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Students explore the use of audio samples of coughs for COVID-19 diagnosis.

For computer science students with a passion for solving health problems, the COVID-19 pandemic served as an opportunity to pursue a data research project aimed at improving a globally significant health crisis. Seniors Shryans Goyal and Will Mundy, both computer science majors, teamed up to explore a novel approach to COVID-19 diagnosis by analyzing audio samples of patients’ coughs. Their project, CoughNet, won the team award at the Rice Undergraduate Research Symposium (RURS), an event for undergraduates across all disciplines to present their research projects and receive feedback and recognition. 

“As Rice students, we have been so fortunate to have a plethora of testing available on campus, and that’s also true for many across the country,” Goyal said. “But many parts of the world don’t have that degree of access to continuous testing — the most effective tool in controlling the virus. That’s why we sought a way to incorporate deep learning to detect COVID-19 through coughs.” The duo aimed to create a prescreener of sorts that could indicate whether or not a person should pursue further COVID-19 testing by analyzing a cough sample.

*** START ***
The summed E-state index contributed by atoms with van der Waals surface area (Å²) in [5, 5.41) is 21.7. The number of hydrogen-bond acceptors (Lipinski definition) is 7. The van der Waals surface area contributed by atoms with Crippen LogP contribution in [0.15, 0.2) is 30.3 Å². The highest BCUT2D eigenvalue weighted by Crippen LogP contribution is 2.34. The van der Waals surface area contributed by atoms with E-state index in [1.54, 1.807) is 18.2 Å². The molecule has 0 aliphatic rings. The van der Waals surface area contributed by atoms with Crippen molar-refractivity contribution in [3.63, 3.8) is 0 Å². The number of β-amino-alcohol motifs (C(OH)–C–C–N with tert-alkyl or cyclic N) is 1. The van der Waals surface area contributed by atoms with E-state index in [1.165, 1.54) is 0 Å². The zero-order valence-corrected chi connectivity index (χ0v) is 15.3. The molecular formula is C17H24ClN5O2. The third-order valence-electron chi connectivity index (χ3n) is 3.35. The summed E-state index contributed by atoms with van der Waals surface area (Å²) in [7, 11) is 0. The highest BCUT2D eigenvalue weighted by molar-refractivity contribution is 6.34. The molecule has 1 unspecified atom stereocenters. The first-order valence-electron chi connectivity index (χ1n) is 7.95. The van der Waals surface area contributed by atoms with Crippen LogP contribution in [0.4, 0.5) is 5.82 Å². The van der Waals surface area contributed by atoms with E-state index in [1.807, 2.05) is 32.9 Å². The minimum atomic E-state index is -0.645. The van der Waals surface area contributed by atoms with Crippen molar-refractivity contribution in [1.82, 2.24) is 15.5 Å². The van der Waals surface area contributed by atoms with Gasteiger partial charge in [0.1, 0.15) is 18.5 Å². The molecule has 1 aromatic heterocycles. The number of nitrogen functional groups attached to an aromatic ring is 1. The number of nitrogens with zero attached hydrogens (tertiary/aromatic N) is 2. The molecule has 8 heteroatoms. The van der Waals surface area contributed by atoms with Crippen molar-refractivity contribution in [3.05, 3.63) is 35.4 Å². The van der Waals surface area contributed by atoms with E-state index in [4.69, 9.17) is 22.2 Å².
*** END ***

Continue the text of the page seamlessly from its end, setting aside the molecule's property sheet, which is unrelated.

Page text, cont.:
Goyal and Mundy proposed a novel use of WaveGAN, an audio network, to generate synthetic COVID-positive and COVID-negative cough recordings as a form of data augmentation. “While our system was able to produce a high degree of accuracy, we weren’t able to reach the same levels that PCR [polymerase chain reaction] or rapid tests indicate,” Mundy said. “We were happy to find that the results improved as we gathered more data, which is not always the case.”

Goyal and Mundy believe further data augmentation will continue to improve cough accuracy. “We also believe there is tremendous opportunity to leverage WaveGAN and cough samples to distinguish between other respiratory-related diseases and illnesses,” Goyal said. “We were limited by the amount of data we had, but we’re confident that this is a promising avenue for continued research.” CoughNet has inspired them both to continue exploring deep learning for health care applications after graduation. 

— Kendall Hebert